JD: I’d love to come back to something that John raised a few moments ago about values and how UTSC becomes a place where certain kinds of values, Canadian values, become shared.

MH: One of the great things about our society is that we have a place where we can learn and grow as well. We’ve just gone through the Truth and Reconciliation Commission and are taking important steps to make our way through that. In Scarborough we have one of the largest urban Aboriginal and Indigenous populations and in my riding alone, there are about 3,000 residents. There’s one elementary school, Eastview, that has about 300 children. Our Indigenous populations are the fastest-growing population in all of Canada, so we have to make the effort to be inclusive. That’s something that we’re all learning and evolving from. We have a special place here in Scarborough called Momiji Centre, which is a home for Japanese seniors. It was established in 1978.

JM: It’s at Markham Road and Kingston Road.

MH: Momiji is a very special place that was established in response to the Japanese Internment, which is something from our past that we needed to reconcile with. As you can see Scarborough East is a learning place as well, but there are still a lot of conversations that we need to have. One of the areas that we really need to focus on is employment access. In my riding, the unemployment rate is almost at 13 per cent, which is almost double the provincial average. If you look at women in that category, it’s even higher. When you look at the statistics for Aboriginal young people, 23.5 per cent are unemployed. This unemployment rate of 23.5 per cent is also the case for black youth! That’s outrageous and unacceptable. We have to work at some of those inequities. We need to have the courage to have those difficult conversations, and ensure that people have the opportunities they need.

JM: Just circling back in on this issue of values, I was in Washington, meeting with congressmen and senators. I don’t think we had one conversation where they didn’t raise the issue of our bringing in 25,000 Syrian refugees. That had kind of imprinted on their minds with an uncomfortableness. In all instances, we were able to sort of say to the Americans, “Look at yourselves. You are the most powerful nation on Earth and all you can bring in is 2,000 refugees?”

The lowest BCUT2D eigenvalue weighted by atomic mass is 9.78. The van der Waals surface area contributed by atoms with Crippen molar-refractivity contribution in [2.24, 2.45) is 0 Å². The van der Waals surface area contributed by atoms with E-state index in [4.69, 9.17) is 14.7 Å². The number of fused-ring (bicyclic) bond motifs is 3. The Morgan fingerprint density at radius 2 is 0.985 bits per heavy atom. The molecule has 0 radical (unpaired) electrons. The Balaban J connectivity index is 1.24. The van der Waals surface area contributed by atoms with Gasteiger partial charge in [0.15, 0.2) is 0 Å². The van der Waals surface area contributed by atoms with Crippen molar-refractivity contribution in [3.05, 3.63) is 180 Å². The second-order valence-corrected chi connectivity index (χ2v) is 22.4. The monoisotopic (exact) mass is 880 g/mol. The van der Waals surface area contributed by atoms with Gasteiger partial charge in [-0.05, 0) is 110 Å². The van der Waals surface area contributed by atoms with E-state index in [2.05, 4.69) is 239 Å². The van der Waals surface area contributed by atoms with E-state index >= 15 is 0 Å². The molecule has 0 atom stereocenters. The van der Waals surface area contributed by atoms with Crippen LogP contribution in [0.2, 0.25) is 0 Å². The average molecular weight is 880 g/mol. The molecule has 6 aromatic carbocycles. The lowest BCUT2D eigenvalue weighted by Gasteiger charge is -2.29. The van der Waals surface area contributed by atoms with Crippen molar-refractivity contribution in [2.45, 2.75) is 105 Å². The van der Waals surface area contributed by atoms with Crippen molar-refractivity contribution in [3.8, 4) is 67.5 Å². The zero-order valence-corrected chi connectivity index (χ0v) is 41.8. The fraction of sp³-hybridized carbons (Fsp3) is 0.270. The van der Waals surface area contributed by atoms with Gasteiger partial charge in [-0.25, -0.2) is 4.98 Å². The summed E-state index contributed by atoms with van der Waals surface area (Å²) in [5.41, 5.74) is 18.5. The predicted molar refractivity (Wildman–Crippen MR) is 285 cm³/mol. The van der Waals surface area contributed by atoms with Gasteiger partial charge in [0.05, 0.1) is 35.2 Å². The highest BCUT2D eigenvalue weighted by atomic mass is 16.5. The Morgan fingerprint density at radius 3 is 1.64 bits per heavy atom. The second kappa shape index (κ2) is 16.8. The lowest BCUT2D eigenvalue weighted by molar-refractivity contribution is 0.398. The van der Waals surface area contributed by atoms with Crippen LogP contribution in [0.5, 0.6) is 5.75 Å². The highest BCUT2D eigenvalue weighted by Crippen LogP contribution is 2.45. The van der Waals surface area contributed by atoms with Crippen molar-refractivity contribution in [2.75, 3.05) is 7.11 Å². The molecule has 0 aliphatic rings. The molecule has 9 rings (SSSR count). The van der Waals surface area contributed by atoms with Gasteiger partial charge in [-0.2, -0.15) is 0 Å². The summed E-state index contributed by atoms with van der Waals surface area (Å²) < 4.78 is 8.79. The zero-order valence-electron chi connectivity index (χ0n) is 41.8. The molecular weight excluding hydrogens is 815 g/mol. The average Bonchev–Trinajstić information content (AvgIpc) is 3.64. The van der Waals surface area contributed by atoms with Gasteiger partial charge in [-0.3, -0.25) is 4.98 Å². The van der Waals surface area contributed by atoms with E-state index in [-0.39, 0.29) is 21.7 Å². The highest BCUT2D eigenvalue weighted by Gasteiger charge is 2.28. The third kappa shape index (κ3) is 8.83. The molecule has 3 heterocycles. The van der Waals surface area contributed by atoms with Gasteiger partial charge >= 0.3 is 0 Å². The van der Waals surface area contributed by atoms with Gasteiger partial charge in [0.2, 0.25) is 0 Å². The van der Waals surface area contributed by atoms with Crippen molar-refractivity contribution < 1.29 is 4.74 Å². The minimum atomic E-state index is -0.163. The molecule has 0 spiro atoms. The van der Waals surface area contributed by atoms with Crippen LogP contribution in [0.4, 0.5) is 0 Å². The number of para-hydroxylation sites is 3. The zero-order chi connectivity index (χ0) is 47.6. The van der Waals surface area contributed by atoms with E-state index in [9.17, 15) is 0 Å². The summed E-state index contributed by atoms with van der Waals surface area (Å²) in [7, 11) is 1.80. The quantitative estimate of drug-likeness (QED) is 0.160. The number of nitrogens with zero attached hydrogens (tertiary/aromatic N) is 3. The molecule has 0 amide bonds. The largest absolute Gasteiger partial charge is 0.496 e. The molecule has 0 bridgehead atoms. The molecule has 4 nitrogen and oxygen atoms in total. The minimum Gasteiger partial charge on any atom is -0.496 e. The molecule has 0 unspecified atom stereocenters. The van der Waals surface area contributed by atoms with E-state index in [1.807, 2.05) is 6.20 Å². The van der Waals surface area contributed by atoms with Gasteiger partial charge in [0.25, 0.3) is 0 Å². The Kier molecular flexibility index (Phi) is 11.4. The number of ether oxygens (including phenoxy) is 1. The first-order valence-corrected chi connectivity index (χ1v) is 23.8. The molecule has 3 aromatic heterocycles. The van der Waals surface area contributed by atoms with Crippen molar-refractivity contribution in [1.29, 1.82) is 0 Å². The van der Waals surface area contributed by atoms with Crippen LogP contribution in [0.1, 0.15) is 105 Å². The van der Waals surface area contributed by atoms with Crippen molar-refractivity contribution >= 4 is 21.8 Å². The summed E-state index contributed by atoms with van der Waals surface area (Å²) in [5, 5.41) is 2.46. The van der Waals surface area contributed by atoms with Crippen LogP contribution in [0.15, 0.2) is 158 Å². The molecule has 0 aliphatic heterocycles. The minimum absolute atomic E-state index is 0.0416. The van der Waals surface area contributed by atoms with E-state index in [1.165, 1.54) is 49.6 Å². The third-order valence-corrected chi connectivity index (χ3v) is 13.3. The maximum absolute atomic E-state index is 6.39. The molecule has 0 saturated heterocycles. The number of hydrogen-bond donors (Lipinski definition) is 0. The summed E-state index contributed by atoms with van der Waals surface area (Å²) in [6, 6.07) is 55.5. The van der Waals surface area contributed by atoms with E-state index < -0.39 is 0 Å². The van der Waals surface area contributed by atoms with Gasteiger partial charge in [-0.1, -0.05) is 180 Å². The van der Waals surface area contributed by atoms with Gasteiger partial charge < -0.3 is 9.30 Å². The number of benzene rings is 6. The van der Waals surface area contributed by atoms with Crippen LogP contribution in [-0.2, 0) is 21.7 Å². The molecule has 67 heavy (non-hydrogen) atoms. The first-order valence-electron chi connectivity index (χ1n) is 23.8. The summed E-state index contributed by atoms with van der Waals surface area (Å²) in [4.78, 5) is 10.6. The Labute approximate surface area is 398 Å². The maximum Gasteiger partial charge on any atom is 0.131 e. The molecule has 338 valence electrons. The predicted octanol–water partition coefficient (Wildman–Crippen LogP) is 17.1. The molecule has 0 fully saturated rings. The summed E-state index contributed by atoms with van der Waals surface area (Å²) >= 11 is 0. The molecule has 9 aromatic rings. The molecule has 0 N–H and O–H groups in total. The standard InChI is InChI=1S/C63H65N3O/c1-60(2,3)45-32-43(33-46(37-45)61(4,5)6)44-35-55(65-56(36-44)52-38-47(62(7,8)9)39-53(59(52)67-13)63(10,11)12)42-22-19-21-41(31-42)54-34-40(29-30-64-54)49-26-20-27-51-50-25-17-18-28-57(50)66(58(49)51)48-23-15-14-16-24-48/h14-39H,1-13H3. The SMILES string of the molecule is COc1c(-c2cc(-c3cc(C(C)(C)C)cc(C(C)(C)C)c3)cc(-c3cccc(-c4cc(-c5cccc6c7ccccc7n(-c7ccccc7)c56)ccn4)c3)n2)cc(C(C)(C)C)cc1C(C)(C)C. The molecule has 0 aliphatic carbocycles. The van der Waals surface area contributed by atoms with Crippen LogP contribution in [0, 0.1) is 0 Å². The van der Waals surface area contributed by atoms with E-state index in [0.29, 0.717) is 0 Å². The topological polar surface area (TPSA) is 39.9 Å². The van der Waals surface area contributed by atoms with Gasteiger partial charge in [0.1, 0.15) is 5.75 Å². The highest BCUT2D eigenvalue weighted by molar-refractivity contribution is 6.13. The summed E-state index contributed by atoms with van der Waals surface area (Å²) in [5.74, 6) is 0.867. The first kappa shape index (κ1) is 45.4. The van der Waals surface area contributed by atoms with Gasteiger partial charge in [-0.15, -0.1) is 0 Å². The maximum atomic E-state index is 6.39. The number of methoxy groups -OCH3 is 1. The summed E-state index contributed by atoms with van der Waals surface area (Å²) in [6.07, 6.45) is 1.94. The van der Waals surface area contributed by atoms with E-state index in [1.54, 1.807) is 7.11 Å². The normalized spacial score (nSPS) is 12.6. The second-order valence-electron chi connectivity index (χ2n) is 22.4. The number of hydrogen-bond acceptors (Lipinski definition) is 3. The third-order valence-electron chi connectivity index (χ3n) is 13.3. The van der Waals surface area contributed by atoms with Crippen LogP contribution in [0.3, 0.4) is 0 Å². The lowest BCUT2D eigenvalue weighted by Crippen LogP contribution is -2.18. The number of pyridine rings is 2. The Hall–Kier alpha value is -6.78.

JO: I was recently at the Council of Europe. Refugee migration was a huge issue there. They said to us, “How did Canada do it? How did you not have revolts in the street?” Again, it’s values. And the media coverage. I found that a major turning point in the last federal election was that image of the young boy, Alan Kurdi, who washed up on the shores of Greece. That was a turning point for Canadians in our position on refugees, our role in the world on dealing with this crisis. The media images after the Council of Europe—where there’s a big push between some of the Eastern European countries opposed to immigration and refugees—is that they are young men, terrorists. That’s all they show. That’s the picture of immigration. But here, the biggest issue I get in my constituency office when it comes to our refugee policy is why we’re not bringing in more. So it goes back to our media here in Canada not being dominated by the very sexy, flashy, quick news stories that are the fear stories, appealing to the worst part of human nature.

MH: Well, millennials are not follow ing as closely as the journalists would like to think.

JD: And my job as a teacher is to help them develop a better set of filters.

MH: Right, but not your students. The category of millennials. They don’t read the papers and they’re not watching the news, right?

JD: And they’re writing 140 characters at the most!

MH: They are, but they are becoming their own editors, and their own publishers, because of the devices that are in their hands. I think that the role of institutions big and small becomes even more important in today’s society. Those are their day-to-day touchpoints in terms of what is happening in that bigger world.

JO: When I got into politics, my first year was right when I graduated. What I learned very early is that everybody’s busy. They’re just trying to go to work, spend time with their families. There is not a lot of time. In Pickering you spend an hour and a half getting to work and an hour and a half getting back. So the way I look at it is this: take this well-thought-out argument or policy, and convey it quickly to people in a way that gets them thinking.That’s how we have to focus on the next generation. So much information is being thrown at them. How do you get really good at giving them a teaser about a complex argument, so that they then do more research?

MH: There’s a lot that is delightful about Scarborough that needs to make it into the media. Our food culture here is so strong and authentic. What about the music culture here? It’s world-renowned. The Weeknd, right here in Scarborough! It’s in this environment where you have these clashes of cultures that excellence is produced.

JD: That’s what makes this place, to me, as a relative newcomer to Scarborough, the most exciting academic environment, cultural environment, intellectual environment, that I’ve ever seen.

JO: Well, I think it’s that cultural diversity that elevates the conversation. It’s the viewpoint, “Oh, I never thought of it like that.”

MH: And it’s still, in Toronto terms, an affordable, accessible place for families to purchase a house. It also has some of the best green space in the region!